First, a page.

08 February 2024 | Tax and Budget

SB 436 and HB 2687 — Tax Relief for Kansas Families

John Wilson | February 8, 2024

On February 1, 2024, we introduced SB 436 in the Senate Committee on Assessment and Taxation and an identical bill (HB 2687) in the House Committee on Taxation. This bold proposal would establish a universal state child tax credit, giving all Kansas parents and caregivers between $25-$600 for each child back on their tax returns.

The child tax credit gives families more money in their pockets to help them meet their basic needs, with a bonus of boosting local businesses with more money in the Kansas economy.

How Would the Child Tax Credit Work?

The tax credit would be effective for tax year 2024, and the amount would vary depending on a household’s Kansas Adjusted Gross Income (KAGI). The income guidelines are identical for married individuals filing jointly or as an individual. The threshold for income amounts and credit amounts is indexed to cost-of-living per a federal formula each calendar year after 2024.

Kansas Adjusted Gross Income Amount of Credit per Qualifying Child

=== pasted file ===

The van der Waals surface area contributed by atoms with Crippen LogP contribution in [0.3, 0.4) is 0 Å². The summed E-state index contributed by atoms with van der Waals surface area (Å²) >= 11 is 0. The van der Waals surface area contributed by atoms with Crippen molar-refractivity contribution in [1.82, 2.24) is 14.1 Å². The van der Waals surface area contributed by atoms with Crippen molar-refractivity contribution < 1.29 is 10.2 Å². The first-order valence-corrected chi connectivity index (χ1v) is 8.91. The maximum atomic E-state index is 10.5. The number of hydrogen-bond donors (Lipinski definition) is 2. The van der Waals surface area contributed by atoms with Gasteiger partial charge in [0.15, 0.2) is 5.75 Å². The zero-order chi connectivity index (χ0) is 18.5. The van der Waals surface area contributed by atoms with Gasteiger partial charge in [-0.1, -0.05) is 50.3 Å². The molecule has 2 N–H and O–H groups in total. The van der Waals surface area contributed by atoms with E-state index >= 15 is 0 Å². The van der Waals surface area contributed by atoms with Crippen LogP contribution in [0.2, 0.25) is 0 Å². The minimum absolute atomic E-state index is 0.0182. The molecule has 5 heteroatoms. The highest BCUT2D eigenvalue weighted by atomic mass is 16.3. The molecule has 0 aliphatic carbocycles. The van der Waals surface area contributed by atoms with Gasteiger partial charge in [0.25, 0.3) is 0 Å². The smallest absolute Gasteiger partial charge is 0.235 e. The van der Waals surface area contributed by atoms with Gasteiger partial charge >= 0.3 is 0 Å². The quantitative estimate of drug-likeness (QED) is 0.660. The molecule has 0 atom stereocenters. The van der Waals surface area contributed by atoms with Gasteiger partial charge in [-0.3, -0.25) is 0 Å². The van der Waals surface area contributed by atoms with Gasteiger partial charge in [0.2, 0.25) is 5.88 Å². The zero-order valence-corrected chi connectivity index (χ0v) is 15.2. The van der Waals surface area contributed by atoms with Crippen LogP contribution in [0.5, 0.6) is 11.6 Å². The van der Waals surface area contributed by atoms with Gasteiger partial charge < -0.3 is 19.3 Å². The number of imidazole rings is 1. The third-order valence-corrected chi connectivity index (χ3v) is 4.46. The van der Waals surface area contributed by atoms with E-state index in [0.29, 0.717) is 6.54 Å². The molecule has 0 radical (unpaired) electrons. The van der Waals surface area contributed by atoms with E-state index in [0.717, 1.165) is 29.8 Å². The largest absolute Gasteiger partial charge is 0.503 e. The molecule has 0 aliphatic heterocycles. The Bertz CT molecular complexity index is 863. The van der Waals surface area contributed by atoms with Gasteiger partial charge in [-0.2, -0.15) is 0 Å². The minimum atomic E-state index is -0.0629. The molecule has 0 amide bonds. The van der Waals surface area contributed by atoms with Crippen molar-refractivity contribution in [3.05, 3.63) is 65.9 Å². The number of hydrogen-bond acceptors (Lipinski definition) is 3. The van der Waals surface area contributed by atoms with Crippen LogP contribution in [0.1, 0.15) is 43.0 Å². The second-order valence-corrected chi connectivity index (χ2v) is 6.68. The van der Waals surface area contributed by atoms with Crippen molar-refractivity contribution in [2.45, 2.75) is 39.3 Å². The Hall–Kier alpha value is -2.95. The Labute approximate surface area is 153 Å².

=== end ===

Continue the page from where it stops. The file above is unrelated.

$0 to $25,000 $600
$25,001 to $50,000 $400
$50,001 to $75,000 $200
$75,001 to $100,000 $100
$100,001 to $200,000 $75
$200,001 to $350,000 $50
$350,001+ $25


  • A child can only be claimed by one taxpayer per year; married individuals filing separately may each claim half of the credit amount.
  • A qualifying child is one under 18 as of the end of the calendar year in which the taxable year begins.
  • There is no limit to the number of qualifying children a parent can claim for the credit.

Impact of a Universal Kansas Child Tax Credit

A universal child tax credit is estimated to help around 647,000 kids living in Kansas households. The Kansas Division of Budget has not yet released a fiscal note on the proposal. However, the Institute on Taxation and Economic Policy estimates around $145 million would be given back to Kansas families each year, of which about $133 million would flow back to the bottom 80% of tax filers.

The Bottom Line

The expansion of the federal child tax credit led to the lowest childhood poverty level on record. The federal child tax credit has inspired states across the country to enact (or expand) state child tax credits to ensure the anti-poverty gains continue. 

Kansas lawmakers should join more than a dozen state that have seized the opportunity to enact a proven strategy to reduce childhood poverty by establishing a state child tax credit.

< Back to the news list